Total titratable acidity was measured at all cheesemaking stages using an automatic titrator (Sigma-Aldrich, Oakville, ON, Canada; data not shown) along with pH, and final pH of the cheese samples was also measured. All other chemical analyses were conducted on cheese samples after 7 days. Fat content was analyzed following the Mojonnier extraction method (Atherton and Newlander, 1977), and protein content, with the Dumas nitrogen combustion method (Wiles et al., 1998). Final humidity was calculated from dry matter determination, and salt content was calculated with Quantab strips (Quantab, Hach, Loveland, CO, USA). Sugar and organic acid concentrations were obtained through HPLC analysis (HPLC Waters 600, Waters Corp, Milford, MA, USA) using an ION-300 column (Transgenomic Inc., Omaha, NE, USA) with a mobile H2SO4 phase (0.02 N) and a 0.4 mL/min flow rate for chromatographic separation.
Bacterial Isolation from Cheese Samples
Ten grams of cheese were mixed with 90 mL of sterile 2% trisodium citrate (2% w/v) and homogenized with the Stomacher® 400 Circulator (Seward, Worthing, West Sussex, UK) for 5 min at 230 rpm, two 1 mL samples of the resulting suspension were used, one for microbiological counts and the other for DNA extraction after PMA treatment.
Bacterial Enumeration Using Microbiological Counts
One milliliter of homogenized cheese suspension was serially diluted in 9 mL of sterile peptone water (0.1%) acidified with cysteine (0.05%) and adjusted to a final pH of 6.8. For all three probiotic strains, the MRS culture medium (Fluka, Saint-Louis, MO, USA) was used in combination with a specific antibiotic for each strain. RO052 was grown on MRS agar containing 5 mg/L of ciprofloxacin (Fluka) and incubated in anaerobic jars for 72 h at 37°C. For RO011, 100 mg/L of vancomycin (EMD, USA) was used, and plates were incubated aerobically for 72 h at 43°C. Finally, 50 mg/L of mupirocin (Sigma, Saint-Louis, MO, USA) was used for BB-12 selection, and all plates were incubated at 37°C for 72 h in anaerobic jars. The M17 culture medium (Difco Laboratories, Detroit, MI, USA) was used for lactococci enumeration and incubated aerobically at 30°C for 48 h. Additionally, routine quality controls for total mesophilic and psychrotrophic bacteria (Plate Count Agar, EMD Millipore Corporation, Billerica, MA, USA), coliforms (Coliform plate 50, 3M, London, ON, Canada), and staphylococci (Baird Parker Agar, Oxoid, Hampshire, United Kingdom) were carried out on raw and pasteurized milk and on the fresh cheese samples (day one; data not shown).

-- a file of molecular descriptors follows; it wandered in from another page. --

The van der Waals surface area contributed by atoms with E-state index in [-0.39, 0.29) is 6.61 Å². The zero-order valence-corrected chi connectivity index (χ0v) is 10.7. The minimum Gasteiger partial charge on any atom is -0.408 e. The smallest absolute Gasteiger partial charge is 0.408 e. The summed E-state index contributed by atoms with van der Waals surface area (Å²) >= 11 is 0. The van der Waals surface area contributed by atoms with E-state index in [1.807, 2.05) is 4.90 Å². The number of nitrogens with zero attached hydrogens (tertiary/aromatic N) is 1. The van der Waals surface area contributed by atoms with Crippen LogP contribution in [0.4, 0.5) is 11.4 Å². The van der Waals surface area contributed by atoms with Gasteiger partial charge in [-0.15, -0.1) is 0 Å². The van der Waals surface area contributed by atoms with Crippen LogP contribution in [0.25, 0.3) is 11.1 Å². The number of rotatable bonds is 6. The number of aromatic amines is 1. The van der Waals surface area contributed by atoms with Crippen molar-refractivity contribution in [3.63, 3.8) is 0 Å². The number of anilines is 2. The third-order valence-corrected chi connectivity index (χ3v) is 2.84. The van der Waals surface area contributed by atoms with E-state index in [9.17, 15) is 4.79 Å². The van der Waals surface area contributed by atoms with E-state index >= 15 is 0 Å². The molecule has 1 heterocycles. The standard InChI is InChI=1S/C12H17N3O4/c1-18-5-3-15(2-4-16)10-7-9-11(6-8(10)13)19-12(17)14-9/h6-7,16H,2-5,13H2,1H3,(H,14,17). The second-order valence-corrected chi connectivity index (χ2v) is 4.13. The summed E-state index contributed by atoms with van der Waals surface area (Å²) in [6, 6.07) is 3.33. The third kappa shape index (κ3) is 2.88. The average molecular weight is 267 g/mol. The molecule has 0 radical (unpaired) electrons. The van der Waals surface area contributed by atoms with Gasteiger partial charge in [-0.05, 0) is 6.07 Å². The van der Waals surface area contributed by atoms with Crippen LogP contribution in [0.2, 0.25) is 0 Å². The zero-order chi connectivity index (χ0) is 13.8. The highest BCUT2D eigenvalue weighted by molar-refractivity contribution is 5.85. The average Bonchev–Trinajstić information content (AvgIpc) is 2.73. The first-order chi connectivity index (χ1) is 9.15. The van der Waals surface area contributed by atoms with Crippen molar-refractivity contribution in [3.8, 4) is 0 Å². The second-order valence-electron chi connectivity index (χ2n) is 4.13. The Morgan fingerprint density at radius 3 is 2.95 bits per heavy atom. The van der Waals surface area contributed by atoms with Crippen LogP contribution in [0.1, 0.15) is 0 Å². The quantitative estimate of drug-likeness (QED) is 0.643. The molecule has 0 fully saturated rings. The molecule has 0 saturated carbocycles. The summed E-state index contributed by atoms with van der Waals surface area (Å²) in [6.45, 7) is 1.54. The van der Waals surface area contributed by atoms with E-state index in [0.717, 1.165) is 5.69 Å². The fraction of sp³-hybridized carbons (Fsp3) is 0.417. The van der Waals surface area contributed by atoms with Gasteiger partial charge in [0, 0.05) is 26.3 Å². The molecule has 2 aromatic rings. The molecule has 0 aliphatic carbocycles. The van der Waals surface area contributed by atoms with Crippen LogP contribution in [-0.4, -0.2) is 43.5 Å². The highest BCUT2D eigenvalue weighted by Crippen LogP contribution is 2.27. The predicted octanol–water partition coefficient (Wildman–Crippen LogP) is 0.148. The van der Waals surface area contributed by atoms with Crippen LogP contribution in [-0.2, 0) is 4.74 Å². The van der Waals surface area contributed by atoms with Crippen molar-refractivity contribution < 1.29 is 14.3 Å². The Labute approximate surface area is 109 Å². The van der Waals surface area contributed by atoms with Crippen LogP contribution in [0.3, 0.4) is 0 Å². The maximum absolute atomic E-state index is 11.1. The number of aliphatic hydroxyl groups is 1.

Propidium Monoazide Treatment
Bacterial suspensions were treated with PMA according to the procedure developed by Nocker and Camper (2006) with the following modifications made for cheese samples. One milliliter of the cheese suspension was centrifuged at 10,000×g for 20 min, and the fat layer was removed with sterile swabs before the cell pellet was suspended in 500 μL of a TE 2X solution (20 mM Tris HCl pH 8.0, 2 mM EDTA). The PMA powder (phenanthridium, 3-amino-8-azido-5-[3-(diethylmethylammonio) propyl]-6-phenyl dichloride, Biotium Inc., Hayward, CA, USA) was initially dissolved in 20% dimethyl sulfoxide (DMSO) to reach a final concentration of 20 mM and stored at −20°C. For each bacterial suspension, 1.25 μL of the PMA was added (final concentration of 50 μM), and the tubes were shaken in the dark for 5 min to allow for maximal PMA contact with DNA. Then, all tubes were placed in a PMA lamp apparatus (halogen 500 W, Ingenia Biosystems, Barcelona, Spain) for 15 min. The PMA-treated cell suspensions were then centrifuged at 10,000×g for 15 min to recover cell pellets for DNA extraction and stored at −20°C.